A friend introduced me to a new way of growing herbs, in a canning jar. She said she had grown basil successfully in a jar. She took a quart jar and put pea gravel in it with potting mix on top. Then she added water to where the gravel met the potting mix and planted seeds. She placed the jar in a south window, and within two weeks had basil coming up. She claimed the evaporative power of the water up through the soil kept the soil moist enough for germination and growth of the seed.
I wondered how much gravel, how much potting mix, and won’t the roots bake in the sun through the clear glass or rot eventually in the small container with no drainage? I googled “Mason jar garden.” Much to my surprise, many articles came up. While I had never heard of gardening in a jar, it seems it’s a pretty popular idea.
The first thing one article said is that any quart-size or larger jar will work, such as a mayonnaise jar. The next thing it mentioned was, starting with seeds in the jar was not likely to be successful; use seedlings instead. However, my friend did plant seeds.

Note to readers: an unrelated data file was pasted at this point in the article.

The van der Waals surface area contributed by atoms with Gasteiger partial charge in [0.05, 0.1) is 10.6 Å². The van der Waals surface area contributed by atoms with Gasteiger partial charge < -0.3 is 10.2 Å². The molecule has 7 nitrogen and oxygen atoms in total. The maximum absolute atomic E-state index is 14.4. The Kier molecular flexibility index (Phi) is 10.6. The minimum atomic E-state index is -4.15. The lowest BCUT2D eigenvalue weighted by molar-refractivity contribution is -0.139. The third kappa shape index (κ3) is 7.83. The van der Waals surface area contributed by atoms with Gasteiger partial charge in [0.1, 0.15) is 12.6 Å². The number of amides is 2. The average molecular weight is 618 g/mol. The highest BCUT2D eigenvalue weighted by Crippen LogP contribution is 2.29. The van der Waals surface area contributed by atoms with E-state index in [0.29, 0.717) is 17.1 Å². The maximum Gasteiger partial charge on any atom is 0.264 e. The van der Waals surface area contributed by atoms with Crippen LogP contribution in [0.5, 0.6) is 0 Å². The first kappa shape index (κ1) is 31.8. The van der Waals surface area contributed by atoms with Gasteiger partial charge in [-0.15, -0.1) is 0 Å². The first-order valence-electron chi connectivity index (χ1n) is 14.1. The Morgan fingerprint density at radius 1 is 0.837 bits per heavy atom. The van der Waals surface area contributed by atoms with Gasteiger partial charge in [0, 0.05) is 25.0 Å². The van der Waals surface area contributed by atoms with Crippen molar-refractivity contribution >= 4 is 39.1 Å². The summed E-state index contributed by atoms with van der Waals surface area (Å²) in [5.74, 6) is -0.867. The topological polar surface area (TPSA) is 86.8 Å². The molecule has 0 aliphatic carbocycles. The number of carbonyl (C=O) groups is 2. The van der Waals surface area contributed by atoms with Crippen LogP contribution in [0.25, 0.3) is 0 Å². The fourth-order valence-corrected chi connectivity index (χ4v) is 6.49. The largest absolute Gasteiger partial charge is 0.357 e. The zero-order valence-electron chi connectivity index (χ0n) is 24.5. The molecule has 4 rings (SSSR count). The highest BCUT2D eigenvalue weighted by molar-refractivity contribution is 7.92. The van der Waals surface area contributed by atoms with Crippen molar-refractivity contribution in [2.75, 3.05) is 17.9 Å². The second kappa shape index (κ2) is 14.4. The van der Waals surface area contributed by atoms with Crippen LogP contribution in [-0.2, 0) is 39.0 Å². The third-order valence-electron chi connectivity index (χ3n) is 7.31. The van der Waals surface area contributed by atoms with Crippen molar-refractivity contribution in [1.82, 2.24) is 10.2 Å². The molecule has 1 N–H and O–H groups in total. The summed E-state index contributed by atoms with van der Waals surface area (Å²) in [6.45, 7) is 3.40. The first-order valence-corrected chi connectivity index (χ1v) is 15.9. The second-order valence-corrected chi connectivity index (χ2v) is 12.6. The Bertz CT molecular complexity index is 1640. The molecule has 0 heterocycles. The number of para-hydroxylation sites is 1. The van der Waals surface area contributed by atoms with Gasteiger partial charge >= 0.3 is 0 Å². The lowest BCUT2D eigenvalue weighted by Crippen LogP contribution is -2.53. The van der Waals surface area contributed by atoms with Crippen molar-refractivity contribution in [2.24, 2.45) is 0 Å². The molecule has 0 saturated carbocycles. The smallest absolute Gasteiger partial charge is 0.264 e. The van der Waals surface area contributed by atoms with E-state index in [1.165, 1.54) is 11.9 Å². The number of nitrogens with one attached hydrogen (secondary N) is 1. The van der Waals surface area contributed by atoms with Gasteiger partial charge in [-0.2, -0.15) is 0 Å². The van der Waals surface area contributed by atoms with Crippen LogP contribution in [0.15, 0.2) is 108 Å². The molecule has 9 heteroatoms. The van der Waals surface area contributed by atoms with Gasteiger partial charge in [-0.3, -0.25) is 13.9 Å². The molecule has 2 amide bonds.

Then the article talked about drilling holes in the jar for drainage. I don’t know about you, but I’m not drilling holes in glass! It did mention the alternative of putting an inch of gravel, pottery shards, colored stones or marbles in the bottom instead of drilling. I like the idea of colored marbles adding interest on my windowsill. Another author said put two inches, rather than one, of pebbles or marbles at the bottom. Of course, more rocks at the bottom means less soil for roots. Add potting mix to within an inch of the top of the jar. Moisten the potting mix thoroughly and keep it moist, but not soggy. Place the jar where it will get six hours of sun each day. When the herb gets too big for the jar, replace it with a new plant.
I’m going to try this technique on my kitchen window, since the squirrels will eat anything I put outside. It’s also a great idea for folks who don’t have any outdoor gardening space, but would love to grow herbs. The canning or recycled jar garden also works well to grow herbs indoors through the fall and winter.
JoAnne Skelly is Associate Professor & Extension Educator, Emerita at University of Nevada Cooperative Extension. She can be reached at firstname.lastname@example.org.